Linkevičius: Without forgetting our painful past, we take pride in the achievements of Jews of Lithuanian descent
On 4 May, the Minister of Foreign Affairs of Lithuania Linas Linkevičius attended a ceremony marking the start of the construction works of the Šeduva Jewish museum – The Lost Shtetl. A time capsule was buried during the ceremony.
“The beginning of the construction of the museum is an emotional and significant moment. This unique museum will perpetuate the memory not only of the Jews of Šeduva, but of the Lithuanian Jewish Community as a whole. By telling the story of small Jewish towns, it will also tell the history of Lithuania,” the Minister Linkevičius stressed.
The museum will recreate small town life of one of Europe’s biggest Jewish communities in the Diaspora. Real life stories of the Jews of Šeduva will be told to teach about life and traditions of a typical Jewish family in Lithuania, as well as the significance of Litvak scholars, cultural, social and political movements, the growth of business and various activities. A special section of the exposition will be devoted also to the tragedy of the Jews of Šeduva and Lithuania during the Holocaust, when nearly the entire local Jewish community was annihilated.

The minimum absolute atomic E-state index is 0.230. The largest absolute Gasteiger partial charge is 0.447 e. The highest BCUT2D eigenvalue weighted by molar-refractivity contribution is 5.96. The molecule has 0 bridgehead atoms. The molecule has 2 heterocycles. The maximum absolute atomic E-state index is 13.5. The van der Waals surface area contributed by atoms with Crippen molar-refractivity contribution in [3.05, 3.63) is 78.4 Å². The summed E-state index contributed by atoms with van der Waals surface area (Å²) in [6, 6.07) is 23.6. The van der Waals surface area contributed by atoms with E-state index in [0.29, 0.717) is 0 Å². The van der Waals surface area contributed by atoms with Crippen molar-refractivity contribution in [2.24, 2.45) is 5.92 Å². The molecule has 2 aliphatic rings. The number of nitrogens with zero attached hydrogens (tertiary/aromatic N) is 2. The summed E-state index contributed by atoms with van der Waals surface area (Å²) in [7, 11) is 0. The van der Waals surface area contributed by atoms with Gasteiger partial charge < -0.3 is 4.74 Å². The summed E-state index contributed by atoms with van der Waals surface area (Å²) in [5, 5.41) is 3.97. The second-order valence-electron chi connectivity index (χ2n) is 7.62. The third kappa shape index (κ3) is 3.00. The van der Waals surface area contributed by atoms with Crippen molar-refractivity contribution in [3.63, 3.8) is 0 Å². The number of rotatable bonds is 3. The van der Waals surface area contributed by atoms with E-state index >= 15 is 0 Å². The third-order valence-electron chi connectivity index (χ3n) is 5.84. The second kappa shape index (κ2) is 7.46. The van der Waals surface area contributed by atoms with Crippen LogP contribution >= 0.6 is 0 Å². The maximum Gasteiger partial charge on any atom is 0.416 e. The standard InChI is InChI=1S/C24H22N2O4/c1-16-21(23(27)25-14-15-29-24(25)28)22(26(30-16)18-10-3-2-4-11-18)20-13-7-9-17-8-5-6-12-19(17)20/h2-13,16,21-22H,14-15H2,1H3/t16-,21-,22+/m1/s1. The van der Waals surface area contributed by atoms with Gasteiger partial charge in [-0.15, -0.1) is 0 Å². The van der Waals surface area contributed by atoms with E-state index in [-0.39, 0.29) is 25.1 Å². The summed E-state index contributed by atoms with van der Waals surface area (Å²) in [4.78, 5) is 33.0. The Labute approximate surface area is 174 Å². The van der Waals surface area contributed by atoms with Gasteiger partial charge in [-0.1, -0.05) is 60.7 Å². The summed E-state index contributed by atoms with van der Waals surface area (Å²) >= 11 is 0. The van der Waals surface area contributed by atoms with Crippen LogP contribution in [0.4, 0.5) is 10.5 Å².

“It is namely in small towns of Lithuania that stories of the world’s influential people often begin – ancestors of the Prime Minister of Israel Benjamin Netanyahu come from Šeduva. His great grandmother Sara Mileikowsky was born in 1885 in Šeduva. During the visit to Israel, I gave him a miniature copy of the monument to all the Jews of Šeduva, which stands downtown, as a present,” the Minister Linkevičius said. He was also pleased that the Šeduva Jewish cemetery had been restored. It is now among the best managed cemeteries in Europe.
The Minister also thanked the author of the idea of the Museum of the Lost Shtetl, the founder of the Šeduva Jewish Memorial Foundation, the project manager of the Lost Shtetl Sergey Kanovich. Together with his father, the famous Lithuanian-Israeli writer Grigory Kanovich, who resides in Israel, they are Litvaks and sincere patriots of Lithuania.